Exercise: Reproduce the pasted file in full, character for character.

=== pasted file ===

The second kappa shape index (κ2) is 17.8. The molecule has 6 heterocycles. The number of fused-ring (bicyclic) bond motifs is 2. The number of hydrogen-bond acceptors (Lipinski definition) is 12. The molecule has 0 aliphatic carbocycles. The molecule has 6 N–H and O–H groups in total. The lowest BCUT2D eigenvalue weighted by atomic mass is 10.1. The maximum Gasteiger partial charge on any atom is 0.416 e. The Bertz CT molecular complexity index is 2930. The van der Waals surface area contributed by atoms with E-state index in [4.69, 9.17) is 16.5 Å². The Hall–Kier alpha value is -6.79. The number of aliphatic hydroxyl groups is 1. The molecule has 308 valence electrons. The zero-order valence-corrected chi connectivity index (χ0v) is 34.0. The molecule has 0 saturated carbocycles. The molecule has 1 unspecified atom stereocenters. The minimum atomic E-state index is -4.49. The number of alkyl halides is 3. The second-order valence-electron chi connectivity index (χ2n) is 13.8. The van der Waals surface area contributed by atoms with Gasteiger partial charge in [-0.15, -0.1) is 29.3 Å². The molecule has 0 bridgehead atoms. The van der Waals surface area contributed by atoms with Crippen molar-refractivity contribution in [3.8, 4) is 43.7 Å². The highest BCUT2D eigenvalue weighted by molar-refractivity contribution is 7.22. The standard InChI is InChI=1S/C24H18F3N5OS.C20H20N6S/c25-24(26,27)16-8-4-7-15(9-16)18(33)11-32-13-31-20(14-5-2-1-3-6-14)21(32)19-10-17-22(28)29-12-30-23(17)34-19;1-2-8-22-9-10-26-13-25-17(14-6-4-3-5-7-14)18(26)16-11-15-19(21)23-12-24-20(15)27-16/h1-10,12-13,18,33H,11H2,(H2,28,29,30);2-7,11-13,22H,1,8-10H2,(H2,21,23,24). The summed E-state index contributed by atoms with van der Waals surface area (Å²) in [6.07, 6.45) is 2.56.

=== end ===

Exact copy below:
The second kappa shape index (κ2) is 17.8. The molecule has 6 heterocycles. The number of fused-ring (bicyclic) bond motifs is 2. The number of hydrogen-bond acceptors (Lipinski definition) is 12. The molecule has 0 aliphatic carbocycles. The molecule has 6 N–H and O–H groups in total. The lowest BCUT2D eigenvalue weighted by atomic mass is 10.1. The maximum Gasteiger partial charge on any atom is 0.416 e. The Bertz CT molecular complexity index is 2930. The van der Waals surface area contributed by atoms with E-state index in [4.69, 9.17) is 16.5 Å². The Hall–Kier alpha value is -6.79. The number of aliphatic hydroxyl groups is 1. The molecule has 308 valence electrons. The zero-order valence-corrected chi connectivity index (χ0v) is 34.0. The molecule has 0 saturated carbocycles. The molecule has 1 unspecified atom stereocenters. The minimum atomic E-state index is -4.49. The number of alkyl halides is 3. The second-order valence-electron chi connectivity index (χ2n) is 13.8. The van der Waals surface area contributed by atoms with Gasteiger partial charge in [-0.15, -0.1) is 29.3 Å². The molecule has 0 bridgehead atoms. The van der Waals surface area contributed by atoms with Crippen molar-refractivity contribution in [3.8, 4) is 43.7 Å². The highest BCUT2D eigenvalue weighted by molar-refractivity contribution is 7.22. The standard InChI is InChI=1S/C24H18F3N5OS.C20H20N6S/c25-24(26,27)16-8-4-7-15(9-16)18(33)11-32-13-31-20(14-5-2-1-3-6-14)21(32)19-10-17-22(28)29-12-30-23(17)34-19;1-2-8-22-9-10-26-13-25-17(14-6-4-3-5-7-14)18(26)16-11-15-19(21)23-12-24-20(15)27-16/h1-10,12-13,18,33H,11H2,(H2,28,29,30);2-7,11-13,22H,1,8-10H2,(H2,21,23,24). The summed E-state index contributed by atoms with van der Waals surface area (Å²) in [6.07, 6.45) is 2.56.